I think that both are important. I do think that it’s important for people to have something at home that they know is a human-to-human product rather than machine made. Ideally one day I’d love to be in a position of creating jobs where people are paid fairly or where I’d bring attention to a culture or craft that people don’t pay attention to - crafts that other manufacturers copy and make cheap to the point that people don’t realize how much work it requires to make them. I think that there’s huge importance in giving a customer the sense that somebody created this object, that somebody was paid for its making and that it sustains somebody else’s life. I also hope that my furniture and designs will bring awareness to the way we live. I think that we need to change that in America.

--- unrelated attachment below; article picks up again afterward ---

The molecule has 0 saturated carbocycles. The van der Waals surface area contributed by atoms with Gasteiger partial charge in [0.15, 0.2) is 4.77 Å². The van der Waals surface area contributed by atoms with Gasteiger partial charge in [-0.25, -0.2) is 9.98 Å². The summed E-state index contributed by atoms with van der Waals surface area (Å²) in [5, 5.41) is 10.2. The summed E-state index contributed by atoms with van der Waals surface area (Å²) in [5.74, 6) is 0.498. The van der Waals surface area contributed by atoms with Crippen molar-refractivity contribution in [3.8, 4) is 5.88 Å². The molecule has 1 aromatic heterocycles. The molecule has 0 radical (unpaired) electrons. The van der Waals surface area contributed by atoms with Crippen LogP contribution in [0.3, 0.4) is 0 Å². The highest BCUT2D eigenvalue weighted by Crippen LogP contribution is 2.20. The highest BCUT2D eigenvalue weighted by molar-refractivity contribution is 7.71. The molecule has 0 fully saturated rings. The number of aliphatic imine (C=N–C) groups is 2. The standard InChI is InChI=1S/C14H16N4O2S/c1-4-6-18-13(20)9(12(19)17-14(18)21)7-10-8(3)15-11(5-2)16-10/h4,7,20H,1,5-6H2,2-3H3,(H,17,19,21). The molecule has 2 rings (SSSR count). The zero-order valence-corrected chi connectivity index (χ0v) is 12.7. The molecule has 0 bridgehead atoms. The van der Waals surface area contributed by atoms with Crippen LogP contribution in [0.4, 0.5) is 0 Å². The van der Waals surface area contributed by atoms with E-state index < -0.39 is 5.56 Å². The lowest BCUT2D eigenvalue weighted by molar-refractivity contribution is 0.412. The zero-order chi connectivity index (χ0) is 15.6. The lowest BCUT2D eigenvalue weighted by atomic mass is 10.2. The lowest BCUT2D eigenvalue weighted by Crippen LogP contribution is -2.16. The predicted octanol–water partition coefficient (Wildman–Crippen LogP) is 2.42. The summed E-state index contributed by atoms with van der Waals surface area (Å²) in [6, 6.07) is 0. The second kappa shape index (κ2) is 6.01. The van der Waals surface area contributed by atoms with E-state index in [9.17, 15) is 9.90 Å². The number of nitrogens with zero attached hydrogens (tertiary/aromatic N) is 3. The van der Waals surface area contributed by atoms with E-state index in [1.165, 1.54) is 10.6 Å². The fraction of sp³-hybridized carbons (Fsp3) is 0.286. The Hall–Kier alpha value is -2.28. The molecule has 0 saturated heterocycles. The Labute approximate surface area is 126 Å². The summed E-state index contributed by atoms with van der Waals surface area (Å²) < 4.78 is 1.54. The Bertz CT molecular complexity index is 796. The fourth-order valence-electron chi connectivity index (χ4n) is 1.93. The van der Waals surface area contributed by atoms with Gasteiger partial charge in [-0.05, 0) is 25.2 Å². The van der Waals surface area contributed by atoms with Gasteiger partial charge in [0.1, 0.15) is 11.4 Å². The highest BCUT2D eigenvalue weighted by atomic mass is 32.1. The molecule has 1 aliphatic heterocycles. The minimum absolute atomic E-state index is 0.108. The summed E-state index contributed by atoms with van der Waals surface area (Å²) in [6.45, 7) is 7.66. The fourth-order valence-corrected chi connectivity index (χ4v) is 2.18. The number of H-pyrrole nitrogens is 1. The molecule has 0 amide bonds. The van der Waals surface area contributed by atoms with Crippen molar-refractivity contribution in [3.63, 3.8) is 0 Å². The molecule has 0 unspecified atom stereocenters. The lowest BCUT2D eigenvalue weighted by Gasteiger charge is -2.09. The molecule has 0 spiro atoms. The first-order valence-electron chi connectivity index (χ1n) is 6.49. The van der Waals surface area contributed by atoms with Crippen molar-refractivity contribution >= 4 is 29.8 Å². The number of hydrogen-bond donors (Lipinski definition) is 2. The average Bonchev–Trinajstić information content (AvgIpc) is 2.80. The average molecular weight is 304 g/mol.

What do you hope that your designs will bring into your customers’ lives?
Everybody wants a story, right? I love the idea of bringing something to my customers that is intimate - almost like a handmade gift.
What’s the story behind your logo?
It’s my initials, EP, but they’re kind of hidden. It’s a square with a circle and a line in between. The E you can see pretty easily and then the P is a little more abstract. The square kind of represents furniture and the circle represents my ceramics.
What is the most challenging part of your process? Where do you find the most ease?
The most challenging part of the process is pricing. I have to go to my husband for that; we have developed a formula for it now. It’s really hard because I’m in the south where people don't really spend one thousand dollars on a table - they would rather get something at Restoration Hardware. So the culture here is a little harder to crack.
Where I am most at ease is probably conceptually. I like being informed and I like to travel often, so it’s really easy to stay inspired.
Is there anyone or anything that inspires you?